Except Tether is completely inaccessible to most the unbanked. It is far far worse than traditional banks and insecure for most of its users. To social anarchists and libertarians sure some like it but for those who literally have access denied to banking services or cannot use most of the services Tether is even worse.

Have a thought as to the key drivers to loss of access to banking and why most online services are completely inaccessible. The key is in the word: accessibility.


Tell that to the people of Argentina. 


And? The people of Argentina who literally did not have access to banking services worldwide still do not have access to Tether. Telling that you use only people who already had access to banking services and still did in your example, they had options and would never be without banking unless they chose to be which means they can never be classed as unbanked. You did not get the clue huh. Lookup web accessibility. Now I have literally no hope you can even perform a dictionary search so your chances at knowing what accessibility means in terms of financial services is right now, lets use a kind phrase, and say slim to none. In reality it is just really sad you got to this point without education needed to do basic lookups.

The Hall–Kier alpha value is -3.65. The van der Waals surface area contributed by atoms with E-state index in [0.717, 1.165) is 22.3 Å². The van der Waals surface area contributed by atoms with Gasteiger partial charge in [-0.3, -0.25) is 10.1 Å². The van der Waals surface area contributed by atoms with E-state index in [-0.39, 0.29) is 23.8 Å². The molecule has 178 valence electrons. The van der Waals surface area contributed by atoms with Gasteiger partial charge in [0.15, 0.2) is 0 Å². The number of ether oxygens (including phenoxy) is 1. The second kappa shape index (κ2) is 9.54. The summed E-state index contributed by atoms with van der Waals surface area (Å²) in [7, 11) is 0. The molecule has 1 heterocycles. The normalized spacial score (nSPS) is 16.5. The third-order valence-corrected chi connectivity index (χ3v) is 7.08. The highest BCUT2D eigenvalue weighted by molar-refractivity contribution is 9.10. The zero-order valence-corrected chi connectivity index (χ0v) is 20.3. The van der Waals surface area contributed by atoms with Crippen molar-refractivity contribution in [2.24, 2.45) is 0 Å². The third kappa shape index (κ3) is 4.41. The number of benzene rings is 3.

"Yet, despite the lauded benefits, stablecoins have experienced significant turbulence, especially in 2022 and early 2023."

The BIS then proceeds to give the example of algo-derived stablecoin Terra. I also remember when USDC de-pegged up to approx 10% of the fiat market spot rate. Most of the time, stablecoins have "not" experienced turbulence. 

The Monetary Authority of Singapore has already launched its own regulatory framework for stablecoins. The BIS needs to perhaps look to others for guidance if they're not taking any meaningful lead.…